Expecting to be HIP: Hawkes Intensity Processes for Social Media Popularity

19 Feb 2016  ·  Marian-Andrei Rizoiu, Lexing Xie, Scott Sanner, Manuel Cebrian, Honglin Yu, Pascal Van Hentenryck ·

Modeling and predicting the popularity of online content is a significant problem for the practice of information dissemination, advertising, and consumption. Recent work analyzing massive datasets advances our understanding of popularity, but one major gap remains: To precisely quantify the relationship between the popularity of an online item and the external promotions it receives. This work supplies the missing link between exogenous inputs from public social media platforms, such as Twitter, and endogenous responses within the content platform, such as YouTube. We develop a novel mathematical model, the Hawkes intensity process, which can explain the complex popularity history of each video according to its type of content, network of diffusion, and sensitivity to promotion. Our model supplies a prototypical description of videos, called an endo-exo map. This map explains popularity as the result of an extrinsic factor - the amount of promotions from the outside world that the video receives, acting upon two intrinsic factors - sensitivity to promotion, and inherent virality. We use this model to forecast future popularity given promotions on a large 5-months feed of the most-tweeted videos, and found it to lower the average error by 28.6% from approaches based on popularity history. Finally, we can identify videos that have a high potential to become viral, as well as those for which promotions will have hardly any effect.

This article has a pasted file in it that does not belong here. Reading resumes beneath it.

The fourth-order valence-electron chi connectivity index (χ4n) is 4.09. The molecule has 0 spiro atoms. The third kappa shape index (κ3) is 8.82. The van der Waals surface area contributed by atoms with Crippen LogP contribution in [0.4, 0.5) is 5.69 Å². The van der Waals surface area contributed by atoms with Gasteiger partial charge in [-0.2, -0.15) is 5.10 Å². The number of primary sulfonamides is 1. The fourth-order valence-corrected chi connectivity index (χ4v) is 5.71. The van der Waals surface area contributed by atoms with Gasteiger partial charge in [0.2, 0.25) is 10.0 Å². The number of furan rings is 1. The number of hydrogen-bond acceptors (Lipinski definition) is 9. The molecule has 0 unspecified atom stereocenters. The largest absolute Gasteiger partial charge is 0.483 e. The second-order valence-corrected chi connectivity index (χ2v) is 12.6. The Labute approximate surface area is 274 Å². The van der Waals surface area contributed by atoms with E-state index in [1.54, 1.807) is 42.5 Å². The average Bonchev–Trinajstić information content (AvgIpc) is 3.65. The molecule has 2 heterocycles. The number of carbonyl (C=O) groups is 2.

PDF Abstract


Social and Information Networks


  Add Datasets introduced or used in this paper